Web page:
- Fri, Jun 22 2012. 8:06 PM IST
- The cow chronicles: a loss and a replacement
The Good Life | Shoba Narayan
Sarala needs a cow. She tells me this when I chide her for giving me less milk that morning. It is 7am. The school buses have left. I am standing outside the army cantonment opposite my Bangalore home, waiting in line for fresh cow’s milk. Sarala’s son, Selva, squats nearby, milking her favourite cow, Chellalakshmi.
I have known Sarala for five years. I see her everyday when I cross the road to buy milk from her.
A line of hawk-eyed customers stand beside me, bearing stainless steel milk cans in designs that would make Subodh Gupta salivate. Mumtaz, wearing a purple hijab, tells Sarala that her son didn’t like Chellalakshmi’s milk. She wants milk from her “usual cow”, Dhanalakshmi, who stands a few yards away, placidly chewing cucumber peels.
I stare at the six-year-old lad doubtfully. Clad in his blue and white Kendriya Vidyalaya uniform, with neatly parted oiled hair and limpid eyes, he seems too young to have a palate, let alone one that can differentiate between the milk of two Jersey cows.
Can he tell the difference, I ask.
Milky way: Sarala’s son Selva milking Dhanalakshmi, who likes cucumber peels. Aniruddha Chowdhury/Mint
Mumtaz views me with pity. Of course, she says with a toss of her hijab. Can’t you? Apparently, Dhanalakshmi’s milk is more alkaline, given her fondness for cucumber peels. Chellalakshmi’s milk has more “gas”, and acid, because she has been gorging on mango peels, plentiful in the season. It occurs to me that I am hearing a new solution to lactose intolerance: Change your cow.The milk squirts into the large iron bucket. Bubbles hive the top. Selva brings the bucket to the culvert. We crowd around like bees. Rookies inkhaki half-pants and white banians (vests) show up from nowhere. They thrust their cans to the front of the line. A fight threatens to break out. Sarala soothes everyone, speaking in Telugu, Kannada, Tamil and Hindi by turn. She pours out 1 litre for me but doesn’t give me the complimentary extra “kosuru” that she usually does. That’s when I complain about less milk.
“What to do, ma?” she says in Tamil. “One of my cows got hit by a corporation lorry.”
Once again, the casual tone in which she describes mortal tragedies shocks me. How will the happiness studies that put India low on their lists explain the resilient matter-of-factness of India’s poor? Take Shafi, the flower man who delivers strings of jasmine every day. He is always smiling. He was smiling when he told me that he couldn’t deliver flowers for a week because his brother died. Was that a reflex; or is that his nature? Or Sarala, for that matter. It is clear to me that Sarala loves her cow. Yet, the way she deals with her cow (and livelihood) getting hit by a corporation lorry is very different from the long period of mourning that I went through following my pet’s death. Is grief a luxury that the Indian poor cannot afford?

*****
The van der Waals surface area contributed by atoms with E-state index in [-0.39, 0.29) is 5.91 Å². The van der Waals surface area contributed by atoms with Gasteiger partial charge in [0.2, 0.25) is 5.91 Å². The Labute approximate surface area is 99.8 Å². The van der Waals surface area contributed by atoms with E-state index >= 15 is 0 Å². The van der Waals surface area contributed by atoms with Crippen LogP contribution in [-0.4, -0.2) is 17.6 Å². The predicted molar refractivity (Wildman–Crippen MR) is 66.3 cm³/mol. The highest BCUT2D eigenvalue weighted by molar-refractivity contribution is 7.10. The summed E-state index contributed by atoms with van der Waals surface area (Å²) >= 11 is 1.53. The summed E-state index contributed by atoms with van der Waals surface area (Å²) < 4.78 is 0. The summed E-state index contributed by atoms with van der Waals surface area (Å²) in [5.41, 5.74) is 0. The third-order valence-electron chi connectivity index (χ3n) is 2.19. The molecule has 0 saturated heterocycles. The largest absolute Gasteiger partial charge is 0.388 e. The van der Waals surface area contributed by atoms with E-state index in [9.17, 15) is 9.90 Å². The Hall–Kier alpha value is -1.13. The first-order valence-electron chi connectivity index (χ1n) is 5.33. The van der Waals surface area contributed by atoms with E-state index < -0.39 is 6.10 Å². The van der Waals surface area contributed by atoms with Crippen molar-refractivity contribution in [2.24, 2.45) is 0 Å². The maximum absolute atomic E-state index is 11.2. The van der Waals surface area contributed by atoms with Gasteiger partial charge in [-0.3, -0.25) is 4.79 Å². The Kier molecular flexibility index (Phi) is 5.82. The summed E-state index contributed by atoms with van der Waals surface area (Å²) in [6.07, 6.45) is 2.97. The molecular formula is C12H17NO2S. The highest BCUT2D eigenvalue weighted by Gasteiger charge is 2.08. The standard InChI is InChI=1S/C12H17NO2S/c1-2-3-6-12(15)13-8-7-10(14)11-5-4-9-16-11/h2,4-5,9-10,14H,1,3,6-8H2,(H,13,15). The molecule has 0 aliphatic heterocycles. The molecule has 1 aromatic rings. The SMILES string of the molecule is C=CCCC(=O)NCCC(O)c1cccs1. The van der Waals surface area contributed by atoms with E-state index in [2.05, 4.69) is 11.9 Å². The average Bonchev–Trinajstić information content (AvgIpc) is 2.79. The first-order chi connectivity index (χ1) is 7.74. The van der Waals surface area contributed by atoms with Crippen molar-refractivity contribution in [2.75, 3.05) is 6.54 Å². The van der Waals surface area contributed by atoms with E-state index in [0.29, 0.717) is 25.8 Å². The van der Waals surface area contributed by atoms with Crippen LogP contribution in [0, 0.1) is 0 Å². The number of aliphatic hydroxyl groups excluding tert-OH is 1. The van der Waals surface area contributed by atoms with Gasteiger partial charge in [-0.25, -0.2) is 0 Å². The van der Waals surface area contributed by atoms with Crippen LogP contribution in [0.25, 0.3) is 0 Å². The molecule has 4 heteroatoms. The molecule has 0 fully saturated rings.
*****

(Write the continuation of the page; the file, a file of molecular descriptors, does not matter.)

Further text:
I ask how it happened. It was a month ago, she says. I had not known. I had talked and laughed with her. Life had gone on. On that fateful day, as always, the cows had made their way from their cowshed near Ulsoor Lake to the spot where they were to be milked. A corporation lorry swerved around a slow bus, did not see the cow and hit it. The army guys pulled the fallen, bleeding cow to the side of the road and called Sarala.
The army ladies tell me how upset Sarala was when she heard about her cow. “What to do, Amma?” asks Sarala. “We shouldn’t have left our cow there. Who can we blame if the corporation driver came too fast early in the morning and ran into our cow? Our time is not right.”
They tried to revive the cow, she says. Took it to the hospital. But nothing could be done. The cow’s leg was gone. How to keep an animal without legs? That would be cruel. After a few days, “We let her go.”
I make clucking noises, borrowed from the rooster nearby. You must be feeling terrible, I tell Sarala.
She nods. “My mind is all bejaar (messed up).”
Sarala has a round face, soft eyes, and a beautiful smile. She looks like the cows she cares for but I can’t tell her that. I know that her brother has a deaf and mute daughter about my children’s age because she asks for their old clothes. I know that she is looking for a bride for two of her four sons. One is in the army in Kashmir and the other works for an IT company. She wants an educated daughter-in-law. “At least MA,” she says, for her 34- and 30-year-old boys. Her eldest, Senthil, is married, and has a son. Sarala wants a granddaughter. After four sons, she is fed up of boys. “Girls take care of us in our old age,” she says.
We talk daily, Sarala and I, about brides and recipes; cows and corporation lorries; babies and bath water, in no particular order. On that Monday morning, Sarala approaches me with a proposition. She wants me to buy a cow for her. She is not sure of the cost but it would at least be Rs. 40,000. She has it all worked out. She will repay my loan through a monthly supply of milk and some cash to supplement it. Within a year, the loan will be repaid. “I need you to buy me more cows,” she says in explanation. “How will you do that if I don’t repay your loan?”
When I look doubtful, she lays it on thick. “You know, the Marwari family next door wanted to buy a cow for us. They like to do that, these Jains. But it didn’t work out. You are lucky. Else, why would I approach you instead of them when I need a cow?”
It is compelling logic. I agree. Next week, we plan to buy a cow.
Shoba Narayan took Sarala and Selva’s permission to write the cow chronicles, the first in a four-part series. Although this incident happened in December, it’s written in present tense for writerly effect. Write to her at firstname.lastname@example.org